Eater Charleston is here!
Could we be more excited? Almost certainly not. Besides, Eater Charleston just makes sense: from James Beard-winning chefs to roadside BBQ, we're way more than shrimp and grits and we want the whole world to know it. Just so you know how it works, at Eater Charleston you won't find original restaurant reviews, recipes, or food porn. What you will find is wall-to-wall coverage of the local restaurant and bar scene, replete with original reporting, reader tips, and a thorough roundup of what the rest of the restaurant world is talking about.
Eater Charleston joins the Eater family of sites, including Eater National, New York, Chicago, LA, SF, Miami, Austin, DC, Portland, Dallas, Houston, Boston, Philadelphia, New Orleans, Denver, Las Vegas, Atlanta, and Seattle.
A little about me, your Eater Charleston editor, Angel Powell: You might have seen me around town. I love to dine out and my family and I hit the town quite often. I'm hard to miss; I'll be the one with the 17 month-old twins sampling everything on the menu.
My husband runs Guerrilla Cuisine, Charleston's underground supper club, and I've been lucky enough to sample food from pretty much every wonderful chef in our fair city. I work as a publicist and have had clients in the Charleston hospitality world, but currently all of my clients are outside of this market. I'm a writer, an eater, a thinker, a drinker and a pretty decent home cook, but why dirty the dishes when I live in the same city as Sean Brock? That pretty much sums me up, but now let's talk about you.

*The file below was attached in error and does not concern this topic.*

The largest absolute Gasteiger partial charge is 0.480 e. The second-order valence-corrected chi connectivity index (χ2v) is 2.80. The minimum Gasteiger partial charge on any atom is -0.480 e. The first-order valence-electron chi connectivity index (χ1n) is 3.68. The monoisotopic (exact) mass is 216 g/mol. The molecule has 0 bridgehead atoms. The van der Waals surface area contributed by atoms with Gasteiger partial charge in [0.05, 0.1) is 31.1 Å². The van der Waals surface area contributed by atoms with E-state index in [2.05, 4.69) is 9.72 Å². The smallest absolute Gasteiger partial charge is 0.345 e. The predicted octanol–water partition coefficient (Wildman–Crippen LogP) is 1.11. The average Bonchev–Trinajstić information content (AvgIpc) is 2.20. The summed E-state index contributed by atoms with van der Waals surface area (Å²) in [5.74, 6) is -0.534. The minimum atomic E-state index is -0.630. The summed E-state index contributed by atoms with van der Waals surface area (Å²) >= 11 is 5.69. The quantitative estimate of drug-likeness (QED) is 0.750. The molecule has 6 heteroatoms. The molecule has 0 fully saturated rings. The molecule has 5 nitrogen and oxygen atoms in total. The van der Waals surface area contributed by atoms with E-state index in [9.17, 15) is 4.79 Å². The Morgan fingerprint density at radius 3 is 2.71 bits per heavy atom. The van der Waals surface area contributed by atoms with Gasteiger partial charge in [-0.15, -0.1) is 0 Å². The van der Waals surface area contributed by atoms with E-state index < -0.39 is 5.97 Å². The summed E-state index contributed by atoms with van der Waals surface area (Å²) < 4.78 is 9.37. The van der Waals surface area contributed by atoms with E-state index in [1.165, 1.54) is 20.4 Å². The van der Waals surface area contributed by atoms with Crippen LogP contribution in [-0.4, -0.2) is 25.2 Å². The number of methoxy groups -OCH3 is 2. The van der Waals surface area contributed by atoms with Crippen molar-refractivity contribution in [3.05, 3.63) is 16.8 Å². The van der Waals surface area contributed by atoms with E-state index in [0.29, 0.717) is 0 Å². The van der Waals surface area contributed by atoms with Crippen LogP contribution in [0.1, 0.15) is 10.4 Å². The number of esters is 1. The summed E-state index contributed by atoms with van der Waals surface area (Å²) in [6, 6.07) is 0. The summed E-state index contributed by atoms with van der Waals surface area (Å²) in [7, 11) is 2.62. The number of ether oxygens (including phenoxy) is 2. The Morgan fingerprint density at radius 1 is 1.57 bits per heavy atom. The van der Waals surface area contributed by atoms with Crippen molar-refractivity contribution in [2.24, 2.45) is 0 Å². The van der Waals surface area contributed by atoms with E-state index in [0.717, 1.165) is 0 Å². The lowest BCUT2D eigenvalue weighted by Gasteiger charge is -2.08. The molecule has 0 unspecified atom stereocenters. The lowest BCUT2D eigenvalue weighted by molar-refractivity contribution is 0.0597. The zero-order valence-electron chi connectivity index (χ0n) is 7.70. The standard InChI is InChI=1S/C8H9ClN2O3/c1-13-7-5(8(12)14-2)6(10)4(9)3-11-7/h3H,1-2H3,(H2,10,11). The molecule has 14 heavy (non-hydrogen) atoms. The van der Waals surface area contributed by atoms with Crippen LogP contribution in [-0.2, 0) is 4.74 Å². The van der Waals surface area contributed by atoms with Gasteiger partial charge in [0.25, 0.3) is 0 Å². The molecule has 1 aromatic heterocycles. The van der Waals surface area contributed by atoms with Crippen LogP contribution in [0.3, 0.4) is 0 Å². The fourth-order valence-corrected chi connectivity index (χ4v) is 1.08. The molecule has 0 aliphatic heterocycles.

While Eater Charleston is your source for anything and everything worth hearing about in the Charleston foodscape, we can't do it without our readers—whether you are an avid eater-outer or a just a huge gossip (we love that), we want to know everything that you know. Think of us as your big sister. We are here just waiting for you to spill your guts about everything from which line cook walked out in the middle of service to which place just got in the best of the soft shell crabs. Nothing is too small, too juicy, or too weird. As a matter of fact, the weirder it is, the more we like it.
Meanwhile, we'll be doing our best to give you all the news on restaurant openings, closings and other happenings, while also rounding up the best of the food media, independent blogs and national scoops. Do keep in touch, folks. Send us the scoop via our tipline, firstname.lastname@example.org. Let's do this!